Japan PM Noda urges China to prevent anti-Japan violence

Protesters wave Chinese flags while marching outside Japanese embassy during a protest in Beijing Feelings are running high in China over the disputed islands

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China must take steps to prevent violence against Japanese citizens, Japanese Prime Minster Yoshihiko Noda has said.

Anti-Japanese protests spread to cities across China on Saturday in an escalating row over disputed islands in the East China Sea.

On Sunday, hundreds of protesters faced off against riot police at the Japanese embassy in Beijing.

Japanese businesses have also been targeted by protesters.

"We want [China] to oversee the situation so that at least Japanese citizens and businesses in China will not be in danger," Mr Noda told Japanese TV, according to the AFP news agency.

"We will continue to take a resolute attitude. But we will also remain calm. Japan will ask the Chinese side to do the same," Kyodo news agency reported him as saying.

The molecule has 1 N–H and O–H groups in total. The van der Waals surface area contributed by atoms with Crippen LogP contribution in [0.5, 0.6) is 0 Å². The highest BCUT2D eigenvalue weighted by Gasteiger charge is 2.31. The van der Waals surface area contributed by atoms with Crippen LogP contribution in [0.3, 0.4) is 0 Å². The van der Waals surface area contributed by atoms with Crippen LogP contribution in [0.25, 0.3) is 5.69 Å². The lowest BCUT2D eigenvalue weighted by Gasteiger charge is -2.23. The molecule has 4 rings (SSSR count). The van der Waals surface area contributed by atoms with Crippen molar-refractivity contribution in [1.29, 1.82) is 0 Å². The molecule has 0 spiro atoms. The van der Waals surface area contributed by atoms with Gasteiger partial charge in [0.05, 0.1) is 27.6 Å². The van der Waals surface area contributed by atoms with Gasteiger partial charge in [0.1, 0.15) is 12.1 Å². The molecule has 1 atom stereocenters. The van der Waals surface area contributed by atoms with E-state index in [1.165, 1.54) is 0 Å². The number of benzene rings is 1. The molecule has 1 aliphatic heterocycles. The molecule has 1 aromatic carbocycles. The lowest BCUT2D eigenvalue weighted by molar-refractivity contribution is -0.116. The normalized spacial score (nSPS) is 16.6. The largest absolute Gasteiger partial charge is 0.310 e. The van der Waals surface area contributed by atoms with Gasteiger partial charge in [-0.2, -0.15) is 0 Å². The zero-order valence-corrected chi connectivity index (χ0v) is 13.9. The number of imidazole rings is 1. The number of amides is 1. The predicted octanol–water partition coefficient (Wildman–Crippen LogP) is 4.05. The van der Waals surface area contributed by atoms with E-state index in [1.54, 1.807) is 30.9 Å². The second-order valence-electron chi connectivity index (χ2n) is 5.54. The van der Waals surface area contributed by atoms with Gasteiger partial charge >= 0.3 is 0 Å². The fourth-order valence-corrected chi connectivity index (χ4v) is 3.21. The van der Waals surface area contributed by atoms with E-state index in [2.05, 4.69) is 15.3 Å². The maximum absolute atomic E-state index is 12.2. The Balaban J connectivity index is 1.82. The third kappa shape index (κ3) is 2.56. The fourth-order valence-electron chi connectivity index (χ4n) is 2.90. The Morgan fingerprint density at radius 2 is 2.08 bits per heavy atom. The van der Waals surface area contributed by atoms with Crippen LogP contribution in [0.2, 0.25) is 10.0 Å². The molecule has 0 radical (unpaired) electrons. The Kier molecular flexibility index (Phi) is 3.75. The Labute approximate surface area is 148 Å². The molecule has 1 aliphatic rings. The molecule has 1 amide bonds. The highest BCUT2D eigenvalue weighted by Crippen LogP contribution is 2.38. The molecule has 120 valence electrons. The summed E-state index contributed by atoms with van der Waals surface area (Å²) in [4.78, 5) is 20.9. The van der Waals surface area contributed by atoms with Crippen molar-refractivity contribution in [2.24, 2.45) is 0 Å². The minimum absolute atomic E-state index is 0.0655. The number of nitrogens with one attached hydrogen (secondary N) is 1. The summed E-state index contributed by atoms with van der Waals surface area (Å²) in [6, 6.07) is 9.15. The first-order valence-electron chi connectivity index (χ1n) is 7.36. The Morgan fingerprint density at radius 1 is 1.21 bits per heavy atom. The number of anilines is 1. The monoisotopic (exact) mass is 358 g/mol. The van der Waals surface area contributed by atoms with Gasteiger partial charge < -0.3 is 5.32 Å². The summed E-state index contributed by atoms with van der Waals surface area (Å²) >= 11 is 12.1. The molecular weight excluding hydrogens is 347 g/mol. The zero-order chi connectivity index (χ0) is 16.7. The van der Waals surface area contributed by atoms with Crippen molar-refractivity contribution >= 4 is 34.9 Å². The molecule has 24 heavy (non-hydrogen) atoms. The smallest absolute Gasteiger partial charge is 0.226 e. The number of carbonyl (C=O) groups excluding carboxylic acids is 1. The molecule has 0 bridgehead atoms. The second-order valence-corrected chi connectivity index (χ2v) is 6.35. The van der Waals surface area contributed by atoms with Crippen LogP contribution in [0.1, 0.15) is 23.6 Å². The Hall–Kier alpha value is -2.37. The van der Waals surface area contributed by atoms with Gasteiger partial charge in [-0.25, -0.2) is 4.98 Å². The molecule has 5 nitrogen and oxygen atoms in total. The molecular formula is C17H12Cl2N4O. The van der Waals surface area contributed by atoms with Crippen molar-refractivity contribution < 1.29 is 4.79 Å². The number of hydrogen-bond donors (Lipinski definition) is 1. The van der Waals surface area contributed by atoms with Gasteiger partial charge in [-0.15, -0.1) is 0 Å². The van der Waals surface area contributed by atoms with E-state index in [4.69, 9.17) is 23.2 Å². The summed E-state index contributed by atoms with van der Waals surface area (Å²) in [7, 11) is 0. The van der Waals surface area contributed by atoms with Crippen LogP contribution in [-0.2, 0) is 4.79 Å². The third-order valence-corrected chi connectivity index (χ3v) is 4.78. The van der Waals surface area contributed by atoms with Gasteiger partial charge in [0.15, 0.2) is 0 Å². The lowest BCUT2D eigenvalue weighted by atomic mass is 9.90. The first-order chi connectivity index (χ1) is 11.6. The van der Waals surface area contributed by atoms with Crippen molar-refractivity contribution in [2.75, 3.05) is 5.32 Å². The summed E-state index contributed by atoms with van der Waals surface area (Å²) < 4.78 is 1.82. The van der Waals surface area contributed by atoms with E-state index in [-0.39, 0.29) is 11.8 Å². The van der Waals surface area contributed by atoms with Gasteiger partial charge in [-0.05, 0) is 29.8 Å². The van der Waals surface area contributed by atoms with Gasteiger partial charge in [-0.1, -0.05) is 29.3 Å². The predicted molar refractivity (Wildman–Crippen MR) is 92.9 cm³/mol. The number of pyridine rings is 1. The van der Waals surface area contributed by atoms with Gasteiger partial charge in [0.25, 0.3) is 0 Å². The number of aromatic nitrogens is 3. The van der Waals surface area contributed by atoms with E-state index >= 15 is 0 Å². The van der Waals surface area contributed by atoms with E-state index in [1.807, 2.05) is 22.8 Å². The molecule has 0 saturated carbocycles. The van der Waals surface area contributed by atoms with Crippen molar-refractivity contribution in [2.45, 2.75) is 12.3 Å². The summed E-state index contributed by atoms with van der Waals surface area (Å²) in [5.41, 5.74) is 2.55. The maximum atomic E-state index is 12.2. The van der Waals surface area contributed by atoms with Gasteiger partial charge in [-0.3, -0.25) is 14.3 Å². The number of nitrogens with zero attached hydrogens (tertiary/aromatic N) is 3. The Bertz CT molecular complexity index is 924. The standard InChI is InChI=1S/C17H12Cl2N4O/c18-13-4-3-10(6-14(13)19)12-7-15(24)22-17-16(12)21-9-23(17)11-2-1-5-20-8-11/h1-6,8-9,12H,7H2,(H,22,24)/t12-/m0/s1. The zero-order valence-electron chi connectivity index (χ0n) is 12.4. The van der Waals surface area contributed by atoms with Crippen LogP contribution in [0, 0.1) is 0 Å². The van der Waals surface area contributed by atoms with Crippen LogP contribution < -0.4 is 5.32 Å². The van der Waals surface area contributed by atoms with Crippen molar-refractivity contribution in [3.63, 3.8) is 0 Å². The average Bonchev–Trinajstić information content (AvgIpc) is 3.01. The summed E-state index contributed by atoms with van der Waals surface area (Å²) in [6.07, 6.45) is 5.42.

Protests were reported in dozens of Chinese cities on Sunday. The previous day's disturbances had seen Japanese businesses and even Japanese-made cars attacked.

Rising tensions

One eyewitness in the city of Xi'an described to the BBC how his camera was snatched from him and damaged because it was a Japanese brand.Japan urges China to stop attacks

"Japanese-made cars were randomly stopped, their drivers grabbed and thrown out... and the cars smashed and burned. The police and army seemed to do little to stop the riot," he said.

Tensions have been heightened this week after the purchase of some of the islands by the Japanese government from their private Japanese owners.

Protesters in the city of Xi'an set upon a Japanese-made car Japanese-made cars were targeted by protesters in Xi'an, one eyewitness said

China briefly sent six surveillance ships into waters around the islands on Friday in response.

The islands, known as Diaoyu in China and Senkaku in Japan, are also claimed by Taiwan and have been a long-running source of friction in the region.

Analysts see Japan's decision to buy the islands as damage limitation in response to a much more provocative plan by the nationalistic governor of Tokyo, who wanted to purchase and develop the islands.

The dispute has been ratcheted up by the media in both countries - in China, where a leadership change looms and in Japan, in the run-up to an election.


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